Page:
B.K.S. Iyengar, one of the most well-known yogis in the world, said, “If you keep your armpits open, you won’t get depressed.” When he refers to armpits, he is talking about the area where your arm connects to your torso. If you stop and think about it, the posture of a typical depressed person is head hanging, chin drooping, and shoulders rounded forward…this closes off the heart completely. Try that posture yourself and see how you feel. Then try rolling your shoulders up and back and lifting your head. Feel the difference?

One thing to note. Since these poses can be very energizing, it is best not to do too many right before bedtime. If you’re practicing in the evening, make sure to counter them with forward-folding poses to even out your energy.

Hope to see you in class this week!

Namaste,

Melanie

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“Life is about balance. Be kind, but don’t let people abuse you. Trust, but don’t be deceived. Be content, but never stop improving yourself.” ~~ Nishan Panwar

In most every yoga class I’ve ever been to, we spend some amount of time focusing on balancing poses. Tree, Crow, Balancing Half Moon, Dancer, and many others. Ever since I began practicing yoga, WAY back in 1999, these poses have never ceased to challenge me. When I went through teacher training, I thought maybe I’d learn some ancient secret that would help me to move into these poses effortlessly and be able to hold them without holding my breath. But here I am, all these years later, still finding myself challenged more often than not.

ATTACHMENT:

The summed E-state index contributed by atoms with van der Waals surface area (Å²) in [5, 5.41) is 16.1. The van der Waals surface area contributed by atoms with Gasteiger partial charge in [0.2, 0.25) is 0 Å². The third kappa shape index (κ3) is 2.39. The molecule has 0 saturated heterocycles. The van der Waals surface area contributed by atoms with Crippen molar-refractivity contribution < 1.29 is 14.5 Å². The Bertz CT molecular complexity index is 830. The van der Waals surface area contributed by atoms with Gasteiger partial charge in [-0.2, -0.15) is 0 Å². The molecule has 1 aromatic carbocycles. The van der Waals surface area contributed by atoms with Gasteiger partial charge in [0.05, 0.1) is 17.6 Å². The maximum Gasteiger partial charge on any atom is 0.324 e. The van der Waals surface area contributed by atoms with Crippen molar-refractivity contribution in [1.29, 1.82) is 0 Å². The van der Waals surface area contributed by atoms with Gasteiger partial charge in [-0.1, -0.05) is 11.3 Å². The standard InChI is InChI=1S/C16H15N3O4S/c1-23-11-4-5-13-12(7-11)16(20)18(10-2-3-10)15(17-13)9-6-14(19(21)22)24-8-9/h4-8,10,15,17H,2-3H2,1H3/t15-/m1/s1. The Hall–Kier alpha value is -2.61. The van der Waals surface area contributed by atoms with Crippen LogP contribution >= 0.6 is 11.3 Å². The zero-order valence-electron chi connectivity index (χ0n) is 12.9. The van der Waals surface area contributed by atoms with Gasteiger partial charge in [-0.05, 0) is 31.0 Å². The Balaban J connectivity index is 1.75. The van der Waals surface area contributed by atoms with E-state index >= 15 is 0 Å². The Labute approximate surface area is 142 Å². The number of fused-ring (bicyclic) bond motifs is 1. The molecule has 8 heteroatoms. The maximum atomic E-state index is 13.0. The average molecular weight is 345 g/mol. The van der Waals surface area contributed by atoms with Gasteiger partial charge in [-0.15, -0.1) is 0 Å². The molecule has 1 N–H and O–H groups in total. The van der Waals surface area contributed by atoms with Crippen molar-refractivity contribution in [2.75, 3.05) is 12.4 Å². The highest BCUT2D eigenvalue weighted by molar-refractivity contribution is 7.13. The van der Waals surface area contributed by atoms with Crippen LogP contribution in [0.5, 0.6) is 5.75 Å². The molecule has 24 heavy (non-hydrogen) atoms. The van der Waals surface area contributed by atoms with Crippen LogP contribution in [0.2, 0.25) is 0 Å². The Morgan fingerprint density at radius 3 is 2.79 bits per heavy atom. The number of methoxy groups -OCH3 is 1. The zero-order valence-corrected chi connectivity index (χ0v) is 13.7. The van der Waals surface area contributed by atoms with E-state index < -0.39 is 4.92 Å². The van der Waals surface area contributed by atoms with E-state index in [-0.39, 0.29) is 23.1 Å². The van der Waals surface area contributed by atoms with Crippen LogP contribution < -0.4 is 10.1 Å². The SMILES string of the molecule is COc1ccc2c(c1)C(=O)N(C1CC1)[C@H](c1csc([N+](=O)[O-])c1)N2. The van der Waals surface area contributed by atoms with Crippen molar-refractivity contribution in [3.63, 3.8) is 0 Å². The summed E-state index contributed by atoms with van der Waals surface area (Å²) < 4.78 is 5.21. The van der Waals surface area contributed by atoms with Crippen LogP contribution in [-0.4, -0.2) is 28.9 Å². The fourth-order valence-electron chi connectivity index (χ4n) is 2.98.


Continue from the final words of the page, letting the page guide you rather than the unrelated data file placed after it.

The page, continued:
It used to frustrate me, not being able to hold these balancing poses for very long, if at all. However, the whole point of yoga is to be OK with where you are at the present moment. On the mat of off, you need to be OK with whatever NOW is.

Think about it. We are always working to find balance in our lives. We get so caught up in our daily “stuff” that we forget to take time for relaxation and taking care of ourselves. We dwell on the past or focus so much on the future, and we forget about what life is RIGHT NOW.

If you don’t take the time to balance things out in your life, you may feel stressed, flustered, “off center” and unsteady. Just like you probably feel when you can’t find your balance in a particular pose in class.